In summary, the process is as follows:

Sodium Borohydride Reduction

The borohydrides are reducing agents that vary in reactivity to some degree with the attached cation. Sodium tends to be more reactive than potassium borohydride, but it's also hygroscopic.

The half-reactions (written as oxidations) are:


H2BO3 does not really exist, since boric acid (H3BO3 aka B(OH)3) is thought to be a Lewis acid and therefore an acceptor of OH-.8 The second half-reaction is more likely to be:


Borohydride, particularly sodium borohydride, will react with water to produce hydrogen gas.


The fact that hydrogen gas can also be used as an even milder reducing agent allows borohydride to be used with photographs directly in aqueous solution or indirectly in a chamber, such that the hydrogen gas evolved from aqueous solution performs the reduction.


The common use of reprocessing to restore deteriorated images appears to originate in the mistaken belief that poor processing (originally) is the cause of all deterioration. However, there are some grounds for its use. Primarily, the reduction of colloidal silver staining by reprocessing is a result of the oxidation and complexing of silver by oxygen and thiosulfate during fixing. In addition, some mild reduction bleaching may occur as a result of both the developer and the fixing bath.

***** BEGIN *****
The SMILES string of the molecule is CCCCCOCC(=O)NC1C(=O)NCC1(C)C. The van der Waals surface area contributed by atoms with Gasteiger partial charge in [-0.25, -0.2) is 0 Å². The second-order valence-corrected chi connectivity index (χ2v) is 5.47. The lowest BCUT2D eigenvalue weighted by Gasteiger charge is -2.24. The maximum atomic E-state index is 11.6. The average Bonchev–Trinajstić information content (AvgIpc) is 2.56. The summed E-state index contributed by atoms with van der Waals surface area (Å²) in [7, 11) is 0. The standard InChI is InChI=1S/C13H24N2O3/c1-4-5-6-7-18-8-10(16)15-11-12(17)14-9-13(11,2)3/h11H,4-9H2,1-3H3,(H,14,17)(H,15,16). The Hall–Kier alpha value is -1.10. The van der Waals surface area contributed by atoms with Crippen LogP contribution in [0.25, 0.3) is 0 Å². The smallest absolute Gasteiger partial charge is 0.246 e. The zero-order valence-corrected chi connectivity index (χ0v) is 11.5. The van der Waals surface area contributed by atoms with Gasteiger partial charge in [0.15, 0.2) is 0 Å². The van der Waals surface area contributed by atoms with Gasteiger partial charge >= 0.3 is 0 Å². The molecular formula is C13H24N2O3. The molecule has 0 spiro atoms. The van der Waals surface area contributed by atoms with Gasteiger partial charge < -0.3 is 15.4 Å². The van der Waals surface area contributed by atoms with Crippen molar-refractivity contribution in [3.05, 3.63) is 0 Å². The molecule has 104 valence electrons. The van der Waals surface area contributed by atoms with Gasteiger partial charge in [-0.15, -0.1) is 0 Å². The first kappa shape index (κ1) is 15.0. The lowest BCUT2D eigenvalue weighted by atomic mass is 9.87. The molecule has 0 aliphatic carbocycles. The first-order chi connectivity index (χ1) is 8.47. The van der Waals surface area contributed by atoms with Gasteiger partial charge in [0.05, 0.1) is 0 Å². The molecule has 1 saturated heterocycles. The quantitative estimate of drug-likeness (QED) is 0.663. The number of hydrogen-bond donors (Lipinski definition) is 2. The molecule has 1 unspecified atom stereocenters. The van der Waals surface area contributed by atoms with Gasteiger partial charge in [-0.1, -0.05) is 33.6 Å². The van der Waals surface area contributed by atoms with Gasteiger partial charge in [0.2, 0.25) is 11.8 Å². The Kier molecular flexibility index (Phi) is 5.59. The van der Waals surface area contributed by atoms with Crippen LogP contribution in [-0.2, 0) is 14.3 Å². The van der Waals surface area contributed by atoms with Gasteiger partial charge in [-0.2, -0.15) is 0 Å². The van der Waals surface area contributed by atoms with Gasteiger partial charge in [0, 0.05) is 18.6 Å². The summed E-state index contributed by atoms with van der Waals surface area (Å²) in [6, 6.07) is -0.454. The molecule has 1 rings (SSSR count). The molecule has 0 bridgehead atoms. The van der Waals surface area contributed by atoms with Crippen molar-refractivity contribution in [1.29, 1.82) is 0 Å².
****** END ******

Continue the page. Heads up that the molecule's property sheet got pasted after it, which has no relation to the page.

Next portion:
Sodium Bisulfite

Sodium bisulfite reduction of colloidal silver stain is similar in nature to ammonia and thiosulfate, in that it is dependent on the formation of stable silver ion complexes. Sodium sulfite, bisulfite, sulfurous acid, and sulfur dioxide form a series of equilibria. Bisulfite is a slightly more acidic sulfite salt than sodium sulfite. The actual pH of a mixed aqueous solution of sodium sulfite and bisulfite will depend on the relative concentrations of each species. Straight sodium sulfite is alkaline in water, while sodium bisulfite is acidic. Sulfite and bisulfite solutions gradually oxidize in air to form sulfate.




The complexes formed are much weaker than thiosulfate complexes and even ammonia complexes; therefore, this is much less effective than either ammonia or thiosulfate.